TH20 ThruNite Head Torch
The TH20 headlamp is fitted with the latest CREE XP-L V6 LED for the brightest beam of any head torch powered by a single AA sized battery.
Featuring a 0.3 Lumen FireFly, a huge 520 Lumen Turbo mode, and incremental brightness adjustment.
- Latest CREE XP-L V6 LED
- AA, NIMH Rechargeable or 14500 battery
- Gradual brightness adjustment
- FireFly, Turbo and SOS modes
- IPX8 Waterproof (2m for 30mins)
- Impact resistant to 1.5m
- Memory – light turns on at previous level
Pros and Cons
Where to Buy?
On my last hiking trip, a friend of mine revealed his latest head torch, the Thrunite TH10. I was absolutely blown away by the power of it but was less than impressed with its weight. At the time, my headlamp of choice was the Black Diamond Storm which I choose mainly for the red night vision mode. It’s a great head torch, but not particularly bright and does require four AAA batteries (eight if you bring spares).
As I’m constantly looking to simplify and lighten my hiking equipment the idea of a powerful, yet lightweight headlamp powered by a single AA battery really appealed to me. My choice came down to either the new ThruNite TH20 or the tried and tested Fenix HL23. With them costing around about the same price I decided it might be useful to test both and pick a favourite.
2Design and Build Quality
Both headlamps are constructed in Premium Type III hard anodized alloy with an anti-abrasion finish. There is very little to distinguish between them in terms build quality. I do slightly favour the ThruNite TH20’s diamond knurled ends over the Fenix’s cog-like detailing.
While I have no complaints with the main bodies of either unit, the same cannot be said for their headband retainers. The Thrunite TH20 has a soft rubber bracket that feels comfortable against the forehead. Its design is simple yet effective. It’s easy to adjust the angle and it feels consistent and stable wherever it’s positioned. ThruNite also include a spare, should you need to replace it.
In contrast, the Fenix HL23 has opted for a hard plastic fixing, that will undoubtedly suffer in cold weather. It also has a ratcheting movement that weirdly only ratchets half way then becomes relatively loose.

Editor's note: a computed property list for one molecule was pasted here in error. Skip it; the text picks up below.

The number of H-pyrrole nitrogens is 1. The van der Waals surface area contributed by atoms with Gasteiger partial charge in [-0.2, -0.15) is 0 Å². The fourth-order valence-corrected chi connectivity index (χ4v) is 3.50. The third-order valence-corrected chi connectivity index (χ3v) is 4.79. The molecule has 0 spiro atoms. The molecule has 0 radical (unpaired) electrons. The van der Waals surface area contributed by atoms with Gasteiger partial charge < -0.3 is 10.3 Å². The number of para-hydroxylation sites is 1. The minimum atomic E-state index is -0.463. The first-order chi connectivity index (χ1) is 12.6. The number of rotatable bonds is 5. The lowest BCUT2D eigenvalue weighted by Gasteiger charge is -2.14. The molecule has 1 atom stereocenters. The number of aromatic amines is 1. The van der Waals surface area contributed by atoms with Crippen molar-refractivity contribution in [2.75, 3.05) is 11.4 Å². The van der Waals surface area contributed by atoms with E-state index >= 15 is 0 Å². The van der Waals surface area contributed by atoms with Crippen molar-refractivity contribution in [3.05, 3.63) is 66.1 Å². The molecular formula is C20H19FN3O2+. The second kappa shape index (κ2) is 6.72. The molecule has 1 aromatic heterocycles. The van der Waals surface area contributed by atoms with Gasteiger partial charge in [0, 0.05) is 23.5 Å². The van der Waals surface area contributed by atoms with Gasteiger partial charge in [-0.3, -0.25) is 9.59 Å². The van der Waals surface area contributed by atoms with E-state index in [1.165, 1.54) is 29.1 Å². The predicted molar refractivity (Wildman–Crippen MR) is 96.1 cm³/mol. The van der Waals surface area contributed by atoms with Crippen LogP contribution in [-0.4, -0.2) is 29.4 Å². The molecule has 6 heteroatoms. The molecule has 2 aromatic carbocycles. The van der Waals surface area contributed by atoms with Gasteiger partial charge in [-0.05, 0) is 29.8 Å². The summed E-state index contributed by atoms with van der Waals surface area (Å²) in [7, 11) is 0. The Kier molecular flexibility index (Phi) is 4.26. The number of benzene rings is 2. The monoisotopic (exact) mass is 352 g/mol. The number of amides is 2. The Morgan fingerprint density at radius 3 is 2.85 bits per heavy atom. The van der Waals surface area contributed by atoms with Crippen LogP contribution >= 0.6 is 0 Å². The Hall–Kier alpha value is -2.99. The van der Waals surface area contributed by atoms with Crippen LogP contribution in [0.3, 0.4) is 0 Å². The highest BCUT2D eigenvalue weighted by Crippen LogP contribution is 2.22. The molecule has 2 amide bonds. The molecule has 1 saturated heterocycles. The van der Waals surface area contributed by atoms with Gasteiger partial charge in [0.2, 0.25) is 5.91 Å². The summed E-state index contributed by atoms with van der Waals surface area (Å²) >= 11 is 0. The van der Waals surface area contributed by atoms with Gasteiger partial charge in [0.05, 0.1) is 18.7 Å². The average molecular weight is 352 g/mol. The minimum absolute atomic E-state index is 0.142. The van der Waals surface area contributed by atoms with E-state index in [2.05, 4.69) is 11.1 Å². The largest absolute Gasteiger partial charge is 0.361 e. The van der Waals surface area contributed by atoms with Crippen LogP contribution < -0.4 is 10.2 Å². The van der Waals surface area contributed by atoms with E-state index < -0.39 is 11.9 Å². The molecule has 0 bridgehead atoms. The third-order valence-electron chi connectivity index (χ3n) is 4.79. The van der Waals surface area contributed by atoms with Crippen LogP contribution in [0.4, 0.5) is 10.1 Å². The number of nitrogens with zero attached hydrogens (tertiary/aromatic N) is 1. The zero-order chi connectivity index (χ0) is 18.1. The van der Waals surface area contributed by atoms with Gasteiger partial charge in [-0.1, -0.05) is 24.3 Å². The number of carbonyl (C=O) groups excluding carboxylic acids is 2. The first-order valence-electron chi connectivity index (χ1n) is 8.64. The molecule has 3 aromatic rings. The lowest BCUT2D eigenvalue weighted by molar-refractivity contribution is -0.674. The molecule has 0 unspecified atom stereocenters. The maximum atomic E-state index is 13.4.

Although hardly anyone would have a need to position the beam pointing skyward, it does mean that the HL23 can only be worn with the button to the right. I’m a lefty so this isn’t ideal for me. I can wear the ThruNite TH20 with the button on my left but this wouldn’t be possible with the Fenix headlamp.
3Features and Functions
There’s two significant hardware features present on the ThruNite TH20 that set it apart from the Fenix HL23 headlamp. Firstly, the CREE LED on the ThruNite is the latest XP-L V6. The Fenix uses an older XP-G2 which is considerably less powerful. Secondly, the TH20 can accommodate a Li-ion 14500 battery which can double the brightness from 250 Lumens (with a regular AA battery) to a whopping 520 in Turbo mode.
The Thrunite TH20 light modes
Until I’d seen the FireFly mode on my hiking buddies TH10 I was sure the only safe way of maintaining a good vision during the night was with a red light. However, the 0.3 lumens that the TH10 puts out is just right and I actually prefer it to the red light from my Black Diamond head torch.
|0.3 Lumens (14 days)||1.6 Lumens (21h)||230 Lumens (95m)||250 Lumens (93m)||520 Lumens (37m)|
Similar to the Black Diamond Storm, the ThruNite TH20 has a gradually increasing brightness that starts from just 1.6 Lumens and goes all the way up to 230. It also has a memory to restore the light intensity from the last known level when switched back on.
The Fenix HL23 light modes
With three brightness settings, the Fenix is very simple to use. A long press turns it on, and a short press cycles through the levels. Unfortunately, the lowest setting is still bright enough to bother a fellow hiker if you’re careless with the beam. Unlike the ThruNite TH20, the Fenix has no capacity to remember the previous level when turned on. The beam will always start in high mode.
|3 Lumens (100h)||50 Lumens (5h 40m)||150 Lumens (1h 20m)|
It’s no surprise to see the ThruNite obliterates the Fenix in terms of overall brightness, however, there are more factors to consider. Surprisingly the Fenix HL23 stands out in both tone and range. The older LED has a much smaller spread which allows it to throw light further than the TH10.
While they are both really good quality single AA battery headlamps, for me the Thrunite TH20 stands out as the clear winner. The FireFly, Turbo, Infinite brightness control and its memory functionality make it far more versatile than the Fenix. It’s fitted with the latest XP-L-V6 LED which greatly outperforms the XP-G2 R5 and I prefer its rubber headband attachment over the hard plastic alternative on the HL23.
As much as I love my Black Diamond Storm, I’m likely to take the ThuNite TH20 on my next hike. It weighs less, puts out more light and is far more simple to use.